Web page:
Swiss Confederation, 2 Francs 1968


Swiss Confederation, 2 Francs 1968 (obverse) Swiss Confederation, 2 Francs 1968 (reverse)

In the summer of 1967, the price of silver began to rise rapidly. In August it reached 260 francs per kilogram, in March 1968 it stood at 350 francs. The Swiss coins, consisting of sterling silver at that time, began to flow out of the country.

In March 1968, the Swiss Federal Council decreed the resolution 'On the Supply of the Country with Silver Coins'. The hoarding and melting of coins was banned, nobody was henceforth allowed to export more than 10 francs in coins. It did not help; the Swiss coins continued to vanish from circulation.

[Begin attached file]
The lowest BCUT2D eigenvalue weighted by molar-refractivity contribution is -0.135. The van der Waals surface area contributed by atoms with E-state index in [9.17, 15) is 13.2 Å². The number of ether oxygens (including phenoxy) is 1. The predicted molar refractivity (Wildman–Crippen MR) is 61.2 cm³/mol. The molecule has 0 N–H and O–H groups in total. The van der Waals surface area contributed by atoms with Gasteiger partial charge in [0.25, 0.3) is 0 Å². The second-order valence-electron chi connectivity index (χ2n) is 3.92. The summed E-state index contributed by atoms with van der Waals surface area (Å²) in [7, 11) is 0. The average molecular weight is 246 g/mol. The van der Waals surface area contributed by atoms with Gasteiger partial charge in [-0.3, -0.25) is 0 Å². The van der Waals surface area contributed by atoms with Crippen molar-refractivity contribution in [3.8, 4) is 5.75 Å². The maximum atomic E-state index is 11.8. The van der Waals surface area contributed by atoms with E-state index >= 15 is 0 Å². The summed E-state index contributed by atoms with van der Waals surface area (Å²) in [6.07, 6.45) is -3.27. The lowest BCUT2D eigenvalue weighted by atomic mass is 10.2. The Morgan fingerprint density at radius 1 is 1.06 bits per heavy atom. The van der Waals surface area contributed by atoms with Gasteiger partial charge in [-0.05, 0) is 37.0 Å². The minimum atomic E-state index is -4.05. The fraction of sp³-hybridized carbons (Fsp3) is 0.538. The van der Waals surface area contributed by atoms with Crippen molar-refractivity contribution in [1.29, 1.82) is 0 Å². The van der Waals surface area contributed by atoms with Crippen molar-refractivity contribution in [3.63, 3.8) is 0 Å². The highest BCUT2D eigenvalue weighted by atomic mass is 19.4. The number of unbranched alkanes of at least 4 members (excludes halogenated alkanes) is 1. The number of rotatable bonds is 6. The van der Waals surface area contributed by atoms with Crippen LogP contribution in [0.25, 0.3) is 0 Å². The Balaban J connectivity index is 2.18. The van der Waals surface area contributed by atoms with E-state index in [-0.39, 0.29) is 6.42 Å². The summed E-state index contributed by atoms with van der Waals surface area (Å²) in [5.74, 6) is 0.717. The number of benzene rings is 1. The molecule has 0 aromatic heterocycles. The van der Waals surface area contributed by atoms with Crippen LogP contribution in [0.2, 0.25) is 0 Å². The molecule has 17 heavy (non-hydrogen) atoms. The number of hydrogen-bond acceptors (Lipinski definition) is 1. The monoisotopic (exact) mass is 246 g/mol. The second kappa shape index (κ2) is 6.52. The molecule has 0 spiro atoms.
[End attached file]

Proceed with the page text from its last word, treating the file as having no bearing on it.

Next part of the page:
In the spring of 1968 the Swiss mint began to issue new coins from base metals. But despite all efforts it could not supply enough coins. The Swiss mint thus decided to ask the British Royal Mint in London – one of the most efficient mints worldwide – for help. 10 million 2-franc-pieces, 15 million 1-franc-pieces and 20 million 50-rappen-pieces thus were produced in England. They are easy to recognize, since unlike the coins minted in Berne, the 'Londoners' do not have a mintmark.


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